Any accurate story of a personal journey is predicated on a comprehensive retelling of their past. Throughout the novel How the Garcia Girls Lost their Accents, Julia Alvarez articulates an abundance of stories that range from her earliest memories into her adulthood. These stories help to illustrate how traumatic the refugee experience can be, especially for a child. In order to depict the novel, I chose to highlight Yolanda’s experience through the platform, ThingLink. Straying from the primary tale of a geographic transition, I chose to map where Yolanda was at mentally for each stage in her life. After reading this novel, I have come to an astounding conclusion: the plight of a refugee is quite similar to that of everyone else. Human experiences have much in common, and the idea of a shared experience can be best represented through looking at the relatively linear development of the human brain. The primary difference for refugees is that the ordinary problems, that many of us encounter on a daily basis, are exacerbated by the misunderstanding of language, culture, and a loss of home that a refugee undoubtedly faces.
Both the novel and my map describe the colossal difficulties that a refugee faces. Alvarez tells of a journey of four girls who struggled throughout their transition into a new home. As they encounter a variety of obstacles ranging from sexual misconduct to public humiliation, the girls feel lost in their own bodies. Through demonstrating the most likely areas of the brain responsible for Yolanda Garcia’s decisions and feelings, we might hopefully become enlightened as to why Yolanda acts the way she does, be it out of choice or necessity. As Yolanda progresses from an innocent child to a sophisticated adult, she makes many life-altering decisions that can be both applauded and criticized.
This novel demonstrates just how powerful the influence of resettlement can be as one adapts to a new frontier of situations. Through a story map, the viewer receives insight into potential rationale behind Yolanda’s actions, thus enhancing the narrative. Seeing a visual representation of exactly what Yolanda is going through allows the viewer to more easily place themselves in her position, thus enhancing the viewer’s experience. The trade-off is the clear loss of other character perspectives that are more prominently expounded upon in the novel.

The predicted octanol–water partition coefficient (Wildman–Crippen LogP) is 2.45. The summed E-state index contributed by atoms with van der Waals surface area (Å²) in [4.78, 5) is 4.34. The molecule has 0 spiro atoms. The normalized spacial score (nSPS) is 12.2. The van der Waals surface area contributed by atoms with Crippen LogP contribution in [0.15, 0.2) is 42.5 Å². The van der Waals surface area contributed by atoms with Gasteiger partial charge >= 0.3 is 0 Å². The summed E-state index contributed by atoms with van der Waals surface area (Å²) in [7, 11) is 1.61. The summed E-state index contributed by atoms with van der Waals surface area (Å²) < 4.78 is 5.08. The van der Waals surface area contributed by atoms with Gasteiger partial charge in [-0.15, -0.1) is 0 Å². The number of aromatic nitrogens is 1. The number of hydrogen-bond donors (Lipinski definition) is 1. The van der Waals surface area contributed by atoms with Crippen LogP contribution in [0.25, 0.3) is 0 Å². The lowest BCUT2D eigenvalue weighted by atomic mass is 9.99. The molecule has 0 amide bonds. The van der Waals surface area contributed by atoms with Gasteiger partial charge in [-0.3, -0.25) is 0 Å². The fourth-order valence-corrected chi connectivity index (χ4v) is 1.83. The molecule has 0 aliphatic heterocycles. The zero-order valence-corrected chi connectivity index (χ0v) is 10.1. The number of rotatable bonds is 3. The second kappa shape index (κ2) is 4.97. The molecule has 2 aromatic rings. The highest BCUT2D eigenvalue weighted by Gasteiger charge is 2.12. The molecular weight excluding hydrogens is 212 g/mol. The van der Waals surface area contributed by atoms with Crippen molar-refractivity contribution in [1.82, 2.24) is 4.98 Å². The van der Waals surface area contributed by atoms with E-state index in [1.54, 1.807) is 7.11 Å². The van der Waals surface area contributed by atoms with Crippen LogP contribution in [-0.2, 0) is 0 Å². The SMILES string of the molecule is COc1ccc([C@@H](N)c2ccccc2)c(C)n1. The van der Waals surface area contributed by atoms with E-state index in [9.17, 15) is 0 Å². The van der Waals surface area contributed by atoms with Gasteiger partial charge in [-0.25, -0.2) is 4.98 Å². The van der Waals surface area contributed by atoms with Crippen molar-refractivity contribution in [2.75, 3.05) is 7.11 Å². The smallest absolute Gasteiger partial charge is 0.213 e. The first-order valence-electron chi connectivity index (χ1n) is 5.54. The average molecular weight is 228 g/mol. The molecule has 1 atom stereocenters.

The first major moment of Yolanda’s, also known as Yoyo’s, life is her decision to strip Schwarz, a young kitten, from his home before he was ready to leave his mother. This event symbolizes Yolanda being forced to flee to America in refuge before she had established roots in the Dominican Republic (Alvarez 286). The cerebral cortex (2), an area of the brain that, when developed, provides the capacity to understand ramifications for one’s actions has not been fully realized for Yolanda (Cherry). This lack of brain development leads Yolanda to remove Schwarz, despite being told just prior by a mysterious man that she should not take the kitten from his home so soon. Through recognizing the physiological reason behind Yolanda’s disobedience, we can better understand why she took the action she did.
As Yolanda’s brain continues to develop, the reader is more easily able relate to Yolanda’s seemingly outlandish decisions; however, trauma manifests its way into near every person’s life at least once. For Yolanda, the coming of black Volkswagens signals great fear. The limbic
system (3) is a part of the brain known for its ability to process emotions. Interestingly, many of these emotions are felt long before a child can ascribe words to those feelings, as is the case for Yolanda (Cherry). Initially, Yolanda believes her dad is “playing one of his games that nobody likes (Alvarez 197).” This ignorance quickly disappears when men with guns begin searching through the house. Yolanda is aware that only guardias, or government officials, are allowed to have guns. Because the limbic system is developing at such a rapid pace from early childhood through adolescence, the fear has set in, but the mechanisms for dealing with that fear do not yet exist, thus exacerbating the freight in this situation.